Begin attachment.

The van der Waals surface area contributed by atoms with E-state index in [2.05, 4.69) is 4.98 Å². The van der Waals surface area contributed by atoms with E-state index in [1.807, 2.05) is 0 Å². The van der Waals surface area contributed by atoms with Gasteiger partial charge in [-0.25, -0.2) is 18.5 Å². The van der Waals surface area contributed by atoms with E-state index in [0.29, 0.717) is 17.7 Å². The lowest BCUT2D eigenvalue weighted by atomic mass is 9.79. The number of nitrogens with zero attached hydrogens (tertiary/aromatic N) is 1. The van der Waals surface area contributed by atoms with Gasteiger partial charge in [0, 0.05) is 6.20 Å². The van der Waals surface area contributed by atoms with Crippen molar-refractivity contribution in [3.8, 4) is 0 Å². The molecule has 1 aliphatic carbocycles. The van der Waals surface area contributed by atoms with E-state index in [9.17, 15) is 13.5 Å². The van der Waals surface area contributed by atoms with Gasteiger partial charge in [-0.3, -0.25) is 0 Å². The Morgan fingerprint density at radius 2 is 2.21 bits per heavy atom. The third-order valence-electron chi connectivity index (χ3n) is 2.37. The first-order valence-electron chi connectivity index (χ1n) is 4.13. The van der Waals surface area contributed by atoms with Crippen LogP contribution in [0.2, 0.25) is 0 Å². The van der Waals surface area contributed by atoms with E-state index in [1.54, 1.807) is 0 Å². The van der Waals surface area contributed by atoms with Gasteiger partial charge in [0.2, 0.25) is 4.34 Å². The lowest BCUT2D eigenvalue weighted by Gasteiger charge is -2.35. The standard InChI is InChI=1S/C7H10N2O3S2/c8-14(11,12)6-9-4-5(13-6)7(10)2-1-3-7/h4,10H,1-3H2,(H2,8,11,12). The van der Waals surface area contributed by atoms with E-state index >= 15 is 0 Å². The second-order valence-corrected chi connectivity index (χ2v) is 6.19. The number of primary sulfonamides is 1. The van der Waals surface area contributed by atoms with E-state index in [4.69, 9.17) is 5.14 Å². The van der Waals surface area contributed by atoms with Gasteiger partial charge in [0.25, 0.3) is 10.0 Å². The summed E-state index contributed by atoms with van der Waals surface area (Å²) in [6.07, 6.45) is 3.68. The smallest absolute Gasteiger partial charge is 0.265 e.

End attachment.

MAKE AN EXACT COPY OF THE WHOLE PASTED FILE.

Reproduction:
The van der Waals surface area contributed by atoms with E-state index in [2.05, 4.69) is 4.98 Å². The van der Waals surface area contributed by atoms with E-state index in [1.807, 2.05) is 0 Å². The van der Waals surface area contributed by atoms with Gasteiger partial charge in [-0.25, -0.2) is 18.5 Å². The van der Waals surface area contributed by atoms with E-state index in [0.29, 0.717) is 17.7 Å². The lowest BCUT2D eigenvalue weighted by atomic mass is 9.79. The number of nitrogens with zero attached hydrogens (tertiary/aromatic N) is 1. The van der Waals surface area contributed by atoms with Gasteiger partial charge in [0, 0.05) is 6.20 Å². The van der Waals surface area contributed by atoms with Crippen molar-refractivity contribution in [3.8, 4) is 0 Å². The molecule has 1 aliphatic carbocycles. The van der Waals surface area contributed by atoms with E-state index in [9.17, 15) is 13.5 Å². The van der Waals surface area contributed by atoms with Gasteiger partial charge in [-0.3, -0.25) is 0 Å². The Morgan fingerprint density at radius 2 is 2.21 bits per heavy atom. The third-order valence-electron chi connectivity index (χ3n) is 2.37. The first-order valence-electron chi connectivity index (χ1n) is 4.13. The van der Waals surface area contributed by atoms with Crippen LogP contribution in [0.2, 0.25) is 0 Å². The van der Waals surface area contributed by atoms with E-state index in [1.54, 1.807) is 0 Å². The van der Waals surface area contributed by atoms with Gasteiger partial charge in [0.2, 0.25) is 4.34 Å². The lowest BCUT2D eigenvalue weighted by Gasteiger charge is -2.35. The standard InChI is InChI=1S/C7H10N2O3S2/c8-14(11,12)6-9-4-5(13-6)7(10)2-1-3-7/h4,10H,1-3H2,(H2,8,11,12). The van der Waals surface area contributed by atoms with E-state index >= 15 is 0 Å². The second-order valence-corrected chi connectivity index (χ2v) is 6.19. The number of primary sulfonamides is 1. The van der Waals surface area contributed by atoms with E-state index in [4.69, 9.17) is 5.14 Å². The van der Waals surface area contributed by atoms with Gasteiger partial charge in [0.25, 0.3) is 10.0 Å². The summed E-state index contributed by atoms with van der Waals surface area (Å²) in [6.07, 6.45) is 3.68. The smallest absolute Gasteiger partial charge is 0.265 e.